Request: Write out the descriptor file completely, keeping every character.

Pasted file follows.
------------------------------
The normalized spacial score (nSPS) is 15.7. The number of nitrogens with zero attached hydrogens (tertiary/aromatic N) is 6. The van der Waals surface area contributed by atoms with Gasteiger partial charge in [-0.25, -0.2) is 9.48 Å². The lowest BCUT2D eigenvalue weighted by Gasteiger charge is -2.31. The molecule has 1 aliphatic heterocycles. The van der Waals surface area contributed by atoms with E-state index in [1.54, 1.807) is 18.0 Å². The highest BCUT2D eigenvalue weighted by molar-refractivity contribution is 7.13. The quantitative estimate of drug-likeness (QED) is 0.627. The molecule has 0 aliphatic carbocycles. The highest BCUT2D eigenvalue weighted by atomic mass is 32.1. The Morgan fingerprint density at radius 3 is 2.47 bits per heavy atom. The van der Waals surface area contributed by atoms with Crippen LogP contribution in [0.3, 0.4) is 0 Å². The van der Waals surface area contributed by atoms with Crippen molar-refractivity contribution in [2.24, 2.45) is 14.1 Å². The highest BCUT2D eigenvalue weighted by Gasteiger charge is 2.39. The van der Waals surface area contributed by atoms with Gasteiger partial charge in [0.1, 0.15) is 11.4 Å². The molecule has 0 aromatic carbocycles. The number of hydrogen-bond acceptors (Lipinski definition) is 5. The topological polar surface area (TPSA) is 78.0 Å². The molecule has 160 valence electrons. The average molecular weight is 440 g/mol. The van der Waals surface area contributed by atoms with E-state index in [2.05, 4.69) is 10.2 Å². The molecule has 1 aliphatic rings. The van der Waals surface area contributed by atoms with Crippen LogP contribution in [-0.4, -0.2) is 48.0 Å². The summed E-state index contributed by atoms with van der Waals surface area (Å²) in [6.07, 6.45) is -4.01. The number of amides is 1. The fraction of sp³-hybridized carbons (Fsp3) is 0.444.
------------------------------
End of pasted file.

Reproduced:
The normalized spacial score (nSPS) is 15.7. The number of nitrogens with zero attached hydrogens (tertiary/aromatic N) is 6. The van der Waals surface area contributed by atoms with Gasteiger partial charge in [-0.25, -0.2) is 9.48 Å². The lowest BCUT2D eigenvalue weighted by Gasteiger charge is -2.31. The molecule has 1 aliphatic heterocycles. The van der Waals surface area contributed by atoms with E-state index in [1.54, 1.807) is 18.0 Å². The highest BCUT2D eigenvalue weighted by molar-refractivity contribution is 7.13. The quantitative estimate of drug-likeness (QED) is 0.627. The molecule has 0 aliphatic carbocycles. The highest BCUT2D eigenvalue weighted by atomic mass is 32.1. The Morgan fingerprint density at radius 3 is 2.47 bits per heavy atom. The van der Waals surface area contributed by atoms with Crippen LogP contribution in [0.3, 0.4) is 0 Å². The van der Waals surface area contributed by atoms with Crippen molar-refractivity contribution in [2.24, 2.45) is 14.1 Å². The highest BCUT2D eigenvalue weighted by Gasteiger charge is 2.39. The van der Waals surface area contributed by atoms with Gasteiger partial charge in [0.1, 0.15) is 11.4 Å². The molecule has 0 aromatic carbocycles. The number of hydrogen-bond acceptors (Lipinski definition) is 5. The topological polar surface area (TPSA) is 78.0 Å². The molecule has 160 valence electrons. The average molecular weight is 440 g/mol. The van der Waals surface area contributed by atoms with E-state index in [2.05, 4.69) is 10.2 Å². The molecule has 1 aliphatic rings. The van der Waals surface area contributed by atoms with Crippen LogP contribution in [-0.4, -0.2) is 48.0 Å². The summed E-state index contributed by atoms with van der Waals surface area (Å²) in [6.07, 6.45) is -4.01. The number of amides is 1. The fraction of sp³-hybridized carbons (Fsp3) is 0.444.